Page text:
Spin-echo (SE) T1W fat-saturated sequences were obtained in the coronal oblique, sagittal oblique, and axial planes. Axial sequences were performed with TR/TE 300/17 ms, slice thickness 4 mm with an interslice gap of 1 mm, field of view (FOV) 14–20 cm, matrix 160×256, 3 number of excitations. The scanning range for the axial plane covered from the acromioclavicular joint to the inferior plane of the glenoid cavity. Sagittal oblique and coronal oblique T1W images were obtained with TR/TE 660/20, slice thickness 4 mm with a gap of 1 mm, matrix 160×256, NEX 3, and FOV 14–20 cm. The scanning range for the oblique sagittal plane covers the glenoid cavity to the outermost aspect of the head of humerus, which was parallel with the plane of the glenoid or perpendicular with the supraspinatus tendon; for oblique coronal plane, the range covered from the subscapularis tendon from front to rear, which was perpendicular with the plane of the glenoid or parallel with the tendon of the supraspinatus muscle. The SE T2WI fat-saturated sequences were obtained in the coronal oblique plane. The scanning area of the SE T2WI was the same as the SE T1WI sequence. The coronal oblique T2WI images were obtained with TR/TE 2880/70, slice thickness 4 mm with a gap of 1 mm, matrix 160×256, FOV 14–20 cm and ETL 8. The STIR fat suppressed images were obtained with TR/TE 3800/25, slice thickness 4 mm with a gap of 1 mm, matrix 256×160, FOV 24 cm, bandwidth 10.42 and ETL 8.

Two experienced (more than 5 years) MR radiologists, who were blinded to the patient's clinical stage of AC, read the MRI examinations by means of consensus. The inter-observer variability between these two radiologists was determined by using a SPSS 13.0 statistical software package. They had an excellent kappa value of 0.86. The interpretation represents the original report. The specific MRI findings were evaluated using established techniques [15]. In brief, the thickness of the coracohumeral ligament was measured on the sagittal oblique images and the thickness of the capsule was determined at the rotator cuff interval. The rotator cuff interval was identified by the previouly defined boundaries and assessed for the presence of increased signal intensity [13]. Partial or complete obliteration of the subcoracoid fat triangle was determined in the sagittal oblique plane. Borders of the triangle were defined anterosuperiorly by the coracoid process and coracobrachialis, superiorly by the CHL, and posteroinferiorly by the joint capsule. Partial disappearance of the fat signal was considered partial obliteration of the subcoracoid fat triangle under the coracoid process, and complete disappearance of fat signal was considered complete obliteration. Other criteria were evaluated and characterized as present or absent, such as synovitis-like abnormality at the superior border of the subscapularis tendon, around the long biceps tendon, and around the supraspinatus muscle tendon. Synovitis-like abnormalities were diagnosed on the basis of evidence of synovial irregularity and/or thickening. The articular surface of the subscapularis tendon was shown as a high signal intensity structure on the sagittal oblique T2-weighted images.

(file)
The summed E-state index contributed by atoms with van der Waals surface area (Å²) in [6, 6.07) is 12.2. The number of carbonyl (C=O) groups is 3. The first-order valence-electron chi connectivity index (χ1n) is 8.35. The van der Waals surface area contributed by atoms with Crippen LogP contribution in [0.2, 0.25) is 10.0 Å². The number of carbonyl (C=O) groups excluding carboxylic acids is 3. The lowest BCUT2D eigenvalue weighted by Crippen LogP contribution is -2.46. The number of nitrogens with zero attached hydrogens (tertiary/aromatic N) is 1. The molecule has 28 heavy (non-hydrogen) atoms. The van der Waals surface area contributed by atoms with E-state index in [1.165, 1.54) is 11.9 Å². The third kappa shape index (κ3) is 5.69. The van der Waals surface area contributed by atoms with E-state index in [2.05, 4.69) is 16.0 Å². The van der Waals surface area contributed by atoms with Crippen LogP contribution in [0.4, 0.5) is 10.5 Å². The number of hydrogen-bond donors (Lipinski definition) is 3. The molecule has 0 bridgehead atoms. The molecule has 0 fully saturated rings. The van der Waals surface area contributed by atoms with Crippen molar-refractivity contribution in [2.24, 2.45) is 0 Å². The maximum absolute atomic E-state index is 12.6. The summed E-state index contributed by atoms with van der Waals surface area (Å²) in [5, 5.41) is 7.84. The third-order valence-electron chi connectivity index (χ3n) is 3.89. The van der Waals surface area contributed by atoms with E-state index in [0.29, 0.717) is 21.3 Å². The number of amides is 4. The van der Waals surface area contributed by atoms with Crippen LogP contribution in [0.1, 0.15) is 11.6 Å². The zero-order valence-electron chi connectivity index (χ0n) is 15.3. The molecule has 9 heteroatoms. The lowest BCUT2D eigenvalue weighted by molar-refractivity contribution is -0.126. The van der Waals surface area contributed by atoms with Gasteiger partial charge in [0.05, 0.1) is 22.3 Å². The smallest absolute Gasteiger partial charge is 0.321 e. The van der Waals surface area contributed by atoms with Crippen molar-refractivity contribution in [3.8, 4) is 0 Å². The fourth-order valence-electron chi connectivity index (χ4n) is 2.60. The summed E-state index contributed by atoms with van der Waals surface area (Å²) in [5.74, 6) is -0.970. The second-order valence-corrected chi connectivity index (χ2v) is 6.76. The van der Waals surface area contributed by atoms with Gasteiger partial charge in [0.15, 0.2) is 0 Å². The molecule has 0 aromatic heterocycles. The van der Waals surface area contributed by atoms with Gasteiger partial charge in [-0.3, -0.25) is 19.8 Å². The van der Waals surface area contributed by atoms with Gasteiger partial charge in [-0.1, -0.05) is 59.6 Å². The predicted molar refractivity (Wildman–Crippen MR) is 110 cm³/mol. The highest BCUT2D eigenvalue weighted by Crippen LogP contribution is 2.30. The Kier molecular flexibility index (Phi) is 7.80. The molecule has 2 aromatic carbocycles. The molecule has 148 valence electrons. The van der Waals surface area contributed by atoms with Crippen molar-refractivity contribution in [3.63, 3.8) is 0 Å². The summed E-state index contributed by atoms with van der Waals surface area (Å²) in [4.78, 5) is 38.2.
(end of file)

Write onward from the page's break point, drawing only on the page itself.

Our MR measurement scheme is similar to the one reported by Mengiardi et al [15], and it was summarized in Figure 1.

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Figure 1. Measurement Scheme.

(A) Thickest portion of CHL on sagittal oblique T1-weighted spin-echo images was measured (arrowheads). a, caput humeri, b, coracoid notch, c, supraspinatus muscle. (B) Capsular thickness (arrow) in rotator cuff interval was measured on sagittal oblique T1-weighted spin-echo images. Thickest portion of capsule (arrow) perpendicular to surface of humeral head was measured along a radial line drawn to center of humeral head. a, caput humeri, b, coracoid notch, c, supraspinatus muscle, d, coracobrachial muscle. (C) Sagittal oblique T1-weighted image of subcoracoid fat triangle. Borders of the triangle (arrow) are defined anterosuperiorly by the coracoid process (C), superiorly by the CHL (arrow), and posteroinferiorly by the joint capsule. a, caput humeri, b, coracoid notch, d, coracobrachial muscle.

doi:10.1371/journal.pone.0047277.g001

Ethics

Written forms of informed consent were obtained from all patients. All patients consented to have their medical records reviewed for the purposes of this study. This study was approved by the Institutional Review Board and Ethics Committee of the Beijing Aerospace General Hospital.

Statistical Methods

Quantitative data were analyzed using standard statistical methods, ANOVA and paired student t tests, followed by Fisher's PLSD and Bonferroni post hoc tests. Qualitative data were compared by using the χ2 test. Group data are expressed as means ± SD. Values of all of the parameters were considered significantly different at a value of p<0.05.